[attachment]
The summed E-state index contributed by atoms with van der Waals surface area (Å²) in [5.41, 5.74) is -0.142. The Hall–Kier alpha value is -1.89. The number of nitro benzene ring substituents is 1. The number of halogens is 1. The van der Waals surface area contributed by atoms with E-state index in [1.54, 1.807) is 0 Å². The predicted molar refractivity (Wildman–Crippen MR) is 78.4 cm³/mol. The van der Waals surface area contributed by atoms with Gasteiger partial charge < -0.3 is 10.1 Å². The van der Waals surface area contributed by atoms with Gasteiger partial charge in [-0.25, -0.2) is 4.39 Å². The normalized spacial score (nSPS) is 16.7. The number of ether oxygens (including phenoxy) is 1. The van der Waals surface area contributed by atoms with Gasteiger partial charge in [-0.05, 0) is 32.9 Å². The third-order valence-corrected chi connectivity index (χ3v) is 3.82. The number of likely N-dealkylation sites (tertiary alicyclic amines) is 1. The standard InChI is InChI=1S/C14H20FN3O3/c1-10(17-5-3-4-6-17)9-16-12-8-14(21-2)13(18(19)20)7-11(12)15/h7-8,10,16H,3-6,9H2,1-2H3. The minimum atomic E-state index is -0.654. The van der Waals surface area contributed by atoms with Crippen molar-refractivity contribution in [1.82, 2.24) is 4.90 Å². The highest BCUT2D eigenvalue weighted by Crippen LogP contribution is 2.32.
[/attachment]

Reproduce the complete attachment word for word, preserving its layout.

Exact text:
The summed E-state index contributed by atoms with van der Waals surface area (Å²) in [5.41, 5.74) is -0.142. The Hall–Kier alpha value is -1.89. The number of nitro benzene ring substituents is 1. The number of halogens is 1. The van der Waals surface area contributed by atoms with E-state index in [1.54, 1.807) is 0 Å². The predicted molar refractivity (Wildman–Crippen MR) is 78.4 cm³/mol. The van der Waals surface area contributed by atoms with Gasteiger partial charge < -0.3 is 10.1 Å². The van der Waals surface area contributed by atoms with Gasteiger partial charge in [-0.25, -0.2) is 4.39 Å². The normalized spacial score (nSPS) is 16.7. The number of ether oxygens (including phenoxy) is 1. The van der Waals surface area contributed by atoms with Gasteiger partial charge in [-0.05, 0) is 32.9 Å². The third-order valence-corrected chi connectivity index (χ3v) is 3.82. The number of likely N-dealkylation sites (tertiary alicyclic amines) is 1. The standard InChI is InChI=1S/C14H20FN3O3/c1-10(17-5-3-4-6-17)9-16-12-8-14(21-2)13(18(19)20)7-11(12)15/h7-8,10,16H,3-6,9H2,1-2H3. The minimum atomic E-state index is -0.654. The van der Waals surface area contributed by atoms with Crippen molar-refractivity contribution in [1.82, 2.24) is 4.90 Å². The highest BCUT2D eigenvalue weighted by Crippen LogP contribution is 2.32.